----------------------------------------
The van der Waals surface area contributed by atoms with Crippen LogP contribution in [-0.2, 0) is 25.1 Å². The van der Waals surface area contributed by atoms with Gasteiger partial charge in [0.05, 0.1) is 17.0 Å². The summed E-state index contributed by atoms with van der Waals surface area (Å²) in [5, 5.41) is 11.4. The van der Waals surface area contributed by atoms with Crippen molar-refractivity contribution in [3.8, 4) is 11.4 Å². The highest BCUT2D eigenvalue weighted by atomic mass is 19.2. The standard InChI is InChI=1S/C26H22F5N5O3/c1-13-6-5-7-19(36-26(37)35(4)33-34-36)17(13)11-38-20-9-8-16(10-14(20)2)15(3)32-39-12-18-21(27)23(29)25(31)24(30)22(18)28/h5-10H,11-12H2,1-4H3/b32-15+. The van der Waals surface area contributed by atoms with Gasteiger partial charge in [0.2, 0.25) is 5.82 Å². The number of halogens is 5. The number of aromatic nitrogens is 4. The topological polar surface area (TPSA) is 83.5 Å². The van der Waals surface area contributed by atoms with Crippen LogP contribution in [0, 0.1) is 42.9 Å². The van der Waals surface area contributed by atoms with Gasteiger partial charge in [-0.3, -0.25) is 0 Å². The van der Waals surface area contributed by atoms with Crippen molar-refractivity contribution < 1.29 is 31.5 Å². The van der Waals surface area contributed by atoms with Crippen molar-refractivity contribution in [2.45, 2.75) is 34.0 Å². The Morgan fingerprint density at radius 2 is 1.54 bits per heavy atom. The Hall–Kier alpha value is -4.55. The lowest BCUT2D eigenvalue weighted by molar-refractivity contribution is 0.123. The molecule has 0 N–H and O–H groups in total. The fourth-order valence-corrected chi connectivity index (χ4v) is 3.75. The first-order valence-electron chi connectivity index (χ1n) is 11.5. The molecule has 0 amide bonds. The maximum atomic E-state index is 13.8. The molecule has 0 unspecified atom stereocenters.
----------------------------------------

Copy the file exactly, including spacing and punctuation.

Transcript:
The van der Waals surface area contributed by atoms with Crippen LogP contribution in [-0.2, 0) is 25.1 Å². The van der Waals surface area contributed by atoms with Gasteiger partial charge in [0.05, 0.1) is 17.0 Å². The summed E-state index contributed by atoms with van der Waals surface area (Å²) in [5, 5.41) is 11.4. The van der Waals surface area contributed by atoms with Crippen molar-refractivity contribution in [3.8, 4) is 11.4 Å². The highest BCUT2D eigenvalue weighted by atomic mass is 19.2. The standard InChI is InChI=1S/C26H22F5N5O3/c1-13-6-5-7-19(36-26(37)35(4)33-34-36)17(13)11-38-20-9-8-16(10-14(20)2)15(3)32-39-12-18-21(27)23(29)25(31)24(30)22(18)28/h5-10H,11-12H2,1-4H3/b32-15+. The van der Waals surface area contributed by atoms with Gasteiger partial charge in [0.2, 0.25) is 5.82 Å². The number of halogens is 5. The number of aromatic nitrogens is 4. The topological polar surface area (TPSA) is 83.5 Å². The van der Waals surface area contributed by atoms with Crippen LogP contribution in [0, 0.1) is 42.9 Å². The van der Waals surface area contributed by atoms with Gasteiger partial charge in [-0.3, -0.25) is 0 Å². The van der Waals surface area contributed by atoms with Crippen molar-refractivity contribution < 1.29 is 31.5 Å². The van der Waals surface area contributed by atoms with Crippen molar-refractivity contribution in [2.45, 2.75) is 34.0 Å². The Morgan fingerprint density at radius 2 is 1.54 bits per heavy atom. The Hall–Kier alpha value is -4.55. The lowest BCUT2D eigenvalue weighted by molar-refractivity contribution is 0.123. The molecule has 0 N–H and O–H groups in total. The fourth-order valence-corrected chi connectivity index (χ4v) is 3.75. The first-order valence-electron chi connectivity index (χ1n) is 11.5. The molecule has 0 amide bonds. The maximum atomic E-state index is 13.8. The molecule has 0 unspecified atom stereocenters.